Little stint

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Little stint
Little Stint (Calidris minuta) (1).jpg
Adult in September
Conservation status
Scientific classification
Kingdom: Animalia
Phylum: Chordata
Class: Aves
Order: Charadriiformes
Family: Scolopacidae
Genus: Calidris
Species: C. minuta
Binomial name
Calidris minuta
(Leisler, 1812)
Synonyms

Erolia minuta

The little stint (Calidris minuta) (or Erolia minuta), is a very small wader. It breeds in arctic Europe and Asia, and is a long-distance migrant, wintering south to Africa and south Asia. It occasionally is a vagrant to North America and to Australia.

Appearance[edit]

Its small size, fine dark bill, dark legs and quicker movements distinguish this species from all waders except the other dark-legged stints. It can be distinguished from these in all plumages by its combination of a fine bill tip, unwebbed toes and long primary projection. The call is a sharp "stit".

Non-breeding adult in Egypt
Flock in Andhra Pradesh, India

The breeding adult has an orange wash to the breast, a white throat and a strong white V on its back. In winter plumage identification is difficult. Juveniles have pale crown stripes and a pinkish breast.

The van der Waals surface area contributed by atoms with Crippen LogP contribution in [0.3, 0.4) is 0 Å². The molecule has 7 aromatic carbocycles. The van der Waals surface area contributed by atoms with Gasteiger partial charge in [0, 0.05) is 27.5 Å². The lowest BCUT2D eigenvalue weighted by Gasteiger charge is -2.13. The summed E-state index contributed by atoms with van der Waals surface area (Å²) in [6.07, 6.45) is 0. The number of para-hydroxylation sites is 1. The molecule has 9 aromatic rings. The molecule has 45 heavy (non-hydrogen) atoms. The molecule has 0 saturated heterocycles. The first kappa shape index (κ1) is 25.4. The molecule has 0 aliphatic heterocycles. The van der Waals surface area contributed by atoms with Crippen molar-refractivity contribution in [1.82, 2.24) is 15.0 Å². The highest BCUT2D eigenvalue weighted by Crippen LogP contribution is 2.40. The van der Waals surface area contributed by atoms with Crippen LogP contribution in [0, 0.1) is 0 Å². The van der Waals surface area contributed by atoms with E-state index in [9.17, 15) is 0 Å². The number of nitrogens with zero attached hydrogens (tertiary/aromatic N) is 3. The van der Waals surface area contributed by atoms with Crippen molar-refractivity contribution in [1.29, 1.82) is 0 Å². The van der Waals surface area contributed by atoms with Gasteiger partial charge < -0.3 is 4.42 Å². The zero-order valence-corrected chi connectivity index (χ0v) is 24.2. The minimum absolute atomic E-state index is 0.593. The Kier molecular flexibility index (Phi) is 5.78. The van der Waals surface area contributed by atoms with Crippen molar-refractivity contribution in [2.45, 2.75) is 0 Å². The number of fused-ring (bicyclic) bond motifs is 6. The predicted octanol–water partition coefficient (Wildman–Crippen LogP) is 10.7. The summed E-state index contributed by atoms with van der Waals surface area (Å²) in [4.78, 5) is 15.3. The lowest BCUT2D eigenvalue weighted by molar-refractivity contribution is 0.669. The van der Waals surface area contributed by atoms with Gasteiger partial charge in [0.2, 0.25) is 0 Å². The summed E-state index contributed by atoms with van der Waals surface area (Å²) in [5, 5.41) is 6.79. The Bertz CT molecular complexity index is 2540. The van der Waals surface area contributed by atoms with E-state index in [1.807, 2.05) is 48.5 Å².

An apparent hybrid between this species and Temminck's stint has been reported from the Netherlands.[2]

Population dynamics[edit]

The numbers of this species (and of curlew sandpiper) depend on the population of lemmings. In poor lemming years, predatory species such as skuas and snowy owls take Arctic-breeding waders instead.

It is gregarious in winter, sometimes forming large flocks with other Calidris waders, particularly dunlin, on coastal mudflats or the edges of inland pools.

The little stint is one of the species to which the Agreement on the Conservation of African-Eurasian Migratory Waterbirds (AEWA) applies.

Nesting[edit]

This bird nests on a scrape in bare ground, laying 3–5 eggs. It is polygamous, and male and female may incubate separate clutches.

Food[edit]

Food is small invertebrates picked off the mud.

References[edit]

  1. ^ BirdLife International (2012). "Calidris minuta". IUCN Red List of Threatened Species. Version 2013.2. International Union for Conservation of Nature. Retrieved 26 November 2013. 
  2. ^ Jonsson, Lars (1996): Mystery stint at Groote Keeten: First known hybrid between Little and Temminck's Stint? Dutch Birding 18: 24–28.

Further reading[edit]

Identification[edit]

External links[edit]